Monday, October 3, 2022

AAM Urges Biden Administration to Extend the Section 301 Tariffs

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“The United States cannot afford to revert to its previous posture of endless dialogue and polite requests for reform,” AAM President Scott Paul said.

The Biden administration, faced with an inflation rate that hasn’t been this high in years, is considering cutting the Section 301 import tariffs on goods from China. That might ease inflation, some White House advisers say.

They’re in a tight spot!

In this metaphor, the Biden administration are these escaped convicts and high fuel prices are the gas being thrown on the barn door.

This … how to put words to it … this might be a huge mistake! We’ve already gone over all the reasons this would be unwise, but let’s reiterate just a few of them.

1. It would be wildly unpopular. Polling consistently shows Americans think we should pursue a tough trade policy with the Chinese government. And one of President Biden’s key constituencies, organized labor, is on the record saying it expects these tariffs to remain in place. This is a jobs issue for them; a flood of unfairly traded import competition will mean precarity and layoffs for American workers.

2. It would hand the Chinese government a win at the bargaining table. These tariffs – which have been in place since 2018 when the Trump administration raised them and produced a long list of justifiable reasons for doing so – haven’t caused China to revise its own trade policies. It hasn’t stopped using industrial overcapacity against its companies’ competitors, unfairly subsidizing key industries or maintaining lax environmental and labor standards. But it’s also not living up to its commitments on the books. What sense does it make to reward this?

And 3. It’s not at all clear that cutting these tariffs would do anything to lower consumer prices in the United States. This is probably the most pertinent one at the moment: Inflation is obviously a problem, but the real prices spikes are in things like gas and groceries, which aren’t things we import in huge volume from China. Even those advocating for cutting tariffs are having trouble producing numbers that show the bump we’d get would be anything more than a fraction of a percent.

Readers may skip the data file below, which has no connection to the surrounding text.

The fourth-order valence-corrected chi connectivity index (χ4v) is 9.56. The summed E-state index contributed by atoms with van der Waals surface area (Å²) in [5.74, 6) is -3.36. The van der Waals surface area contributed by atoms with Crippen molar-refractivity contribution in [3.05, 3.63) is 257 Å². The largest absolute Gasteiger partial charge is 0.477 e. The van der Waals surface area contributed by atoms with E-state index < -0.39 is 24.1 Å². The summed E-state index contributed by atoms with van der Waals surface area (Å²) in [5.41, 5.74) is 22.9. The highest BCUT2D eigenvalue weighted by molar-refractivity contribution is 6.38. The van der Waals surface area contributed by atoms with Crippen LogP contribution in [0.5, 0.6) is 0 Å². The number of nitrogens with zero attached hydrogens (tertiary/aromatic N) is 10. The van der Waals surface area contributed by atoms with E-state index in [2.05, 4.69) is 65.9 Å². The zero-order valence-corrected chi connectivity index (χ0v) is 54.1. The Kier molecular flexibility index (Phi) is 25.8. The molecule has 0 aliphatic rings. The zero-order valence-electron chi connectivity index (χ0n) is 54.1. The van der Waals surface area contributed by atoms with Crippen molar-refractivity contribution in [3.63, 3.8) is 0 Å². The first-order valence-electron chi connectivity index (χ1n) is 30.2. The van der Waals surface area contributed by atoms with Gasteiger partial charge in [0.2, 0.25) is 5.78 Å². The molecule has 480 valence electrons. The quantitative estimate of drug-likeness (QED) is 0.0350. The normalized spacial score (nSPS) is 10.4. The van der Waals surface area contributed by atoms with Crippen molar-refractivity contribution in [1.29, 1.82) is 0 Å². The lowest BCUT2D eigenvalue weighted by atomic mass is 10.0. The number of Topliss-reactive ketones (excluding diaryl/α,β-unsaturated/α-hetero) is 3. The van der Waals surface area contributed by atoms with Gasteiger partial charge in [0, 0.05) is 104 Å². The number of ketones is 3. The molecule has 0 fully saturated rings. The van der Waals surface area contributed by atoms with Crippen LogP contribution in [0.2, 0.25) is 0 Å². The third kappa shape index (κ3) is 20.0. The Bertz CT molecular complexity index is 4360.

With all of this in mind, and a potential decision from the Biden administration coming shortly – in addition to the pressure that inflation is causing the White House, these tariffs are up for a mandatory four-year review – the Alliance for American Manufacturing (AAM) has put its position on them in writing to the office of the United States Trade Representative (USTR).

AAM President Scott Paul writes:

Those who are calling for Section 301 tariffs to be removed fail to understand what is at stake. In 2018, the USTR finally concluded what has been obvious for years, that the acts, policies, and practices of the Government of China are unreasonable, are discriminatory, and burden and restrict U.S. commerce. China has not yet reformed its practices and we cannot afford to capitulate to its recalcitrance. This is a long-term process that will require a sustained, bipartisan commitment on the part of all U.S. policymakers, including both the current and future administrations. The United States cannot afford to revert to its previous posture of endless dialogue and polite requests for reform. It is essential that we maintain pressure on China, and the Section 301 tariffs – while imperfect – are the most important tool available for this necessary endeavor.

The tariffs should remain in place.

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Christine
Christine has always been fascinated by the industrial world. She comes from a family of industrialists and has always been surrounded by machines and factories. When she was younger, Christine would often sneak into her father's office to watch him work on his designs. She loved the way he could take something and make it better. Now Christine is following in her father's footsteps, working at an industrial company that builds machines for factories all over the world. She loves her job and finds satisfaction in being able to improve production lines and help companies become more efficient.
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